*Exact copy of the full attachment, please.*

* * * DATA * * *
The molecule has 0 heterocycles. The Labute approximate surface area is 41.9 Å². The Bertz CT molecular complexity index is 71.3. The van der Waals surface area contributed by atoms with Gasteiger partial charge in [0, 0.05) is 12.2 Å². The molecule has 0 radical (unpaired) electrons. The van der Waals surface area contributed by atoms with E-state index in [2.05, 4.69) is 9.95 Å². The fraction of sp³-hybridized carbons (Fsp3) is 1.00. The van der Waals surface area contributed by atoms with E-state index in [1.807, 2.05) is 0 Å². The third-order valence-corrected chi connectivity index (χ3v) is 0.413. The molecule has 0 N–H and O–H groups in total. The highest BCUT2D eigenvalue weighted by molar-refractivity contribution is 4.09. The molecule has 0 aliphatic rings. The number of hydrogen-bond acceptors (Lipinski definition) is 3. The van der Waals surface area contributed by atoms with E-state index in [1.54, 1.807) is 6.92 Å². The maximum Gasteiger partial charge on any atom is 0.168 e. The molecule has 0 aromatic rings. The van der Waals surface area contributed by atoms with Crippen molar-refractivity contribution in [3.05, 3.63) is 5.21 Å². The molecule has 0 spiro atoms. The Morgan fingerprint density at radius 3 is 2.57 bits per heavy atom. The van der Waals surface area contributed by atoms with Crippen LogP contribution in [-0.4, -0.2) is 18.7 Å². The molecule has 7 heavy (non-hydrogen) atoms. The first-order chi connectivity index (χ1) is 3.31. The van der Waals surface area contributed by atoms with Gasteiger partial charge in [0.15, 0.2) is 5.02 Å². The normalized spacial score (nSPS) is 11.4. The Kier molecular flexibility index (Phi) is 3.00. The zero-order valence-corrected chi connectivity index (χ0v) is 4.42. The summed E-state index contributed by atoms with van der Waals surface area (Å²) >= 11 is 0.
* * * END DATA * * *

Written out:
The molecule has 0 heterocycles. The Labute approximate surface area is 41.9 Å². The Bertz CT molecular complexity index is 71.3. The van der Waals surface area contributed by atoms with Gasteiger partial charge in [0, 0.05) is 12.2 Å². The molecule has 0 radical (unpaired) electrons. The van der Waals surface area contributed by atoms with E-state index in [2.05, 4.69) is 9.95 Å². The fraction of sp³-hybridized carbons (Fsp3) is 1.00. The van der Waals surface area contributed by atoms with E-state index in [1.807, 2.05) is 0 Å². The third-order valence-corrected chi connectivity index (χ3v) is 0.413. The molecule has 0 N–H and O–H groups in total. The highest BCUT2D eigenvalue weighted by molar-refractivity contribution is 4.09. The molecule has 0 aliphatic rings. The number of hydrogen-bond acceptors (Lipinski definition) is 3. The van der Waals surface area contributed by atoms with E-state index in [1.54, 1.807) is 6.92 Å². The maximum Gasteiger partial charge on any atom is 0.168 e. The molecule has 0 aromatic rings. The van der Waals surface area contributed by atoms with Crippen molar-refractivity contribution in [3.05, 3.63) is 5.21 Å². The molecule has 0 spiro atoms. The Morgan fingerprint density at radius 3 is 2.57 bits per heavy atom. The van der Waals surface area contributed by atoms with Crippen LogP contribution in [-0.4, -0.2) is 18.7 Å². The molecule has 7 heavy (non-hydrogen) atoms. The first-order chi connectivity index (χ1) is 3.31. The van der Waals surface area contributed by atoms with Gasteiger partial charge in [0.15, 0.2) is 5.02 Å². The normalized spacial score (nSPS) is 11.4. The Kier molecular flexibility index (Phi) is 3.00. The zero-order valence-corrected chi connectivity index (χ0v) is 4.42. The summed E-state index contributed by atoms with van der Waals surface area (Å²) >= 11 is 0.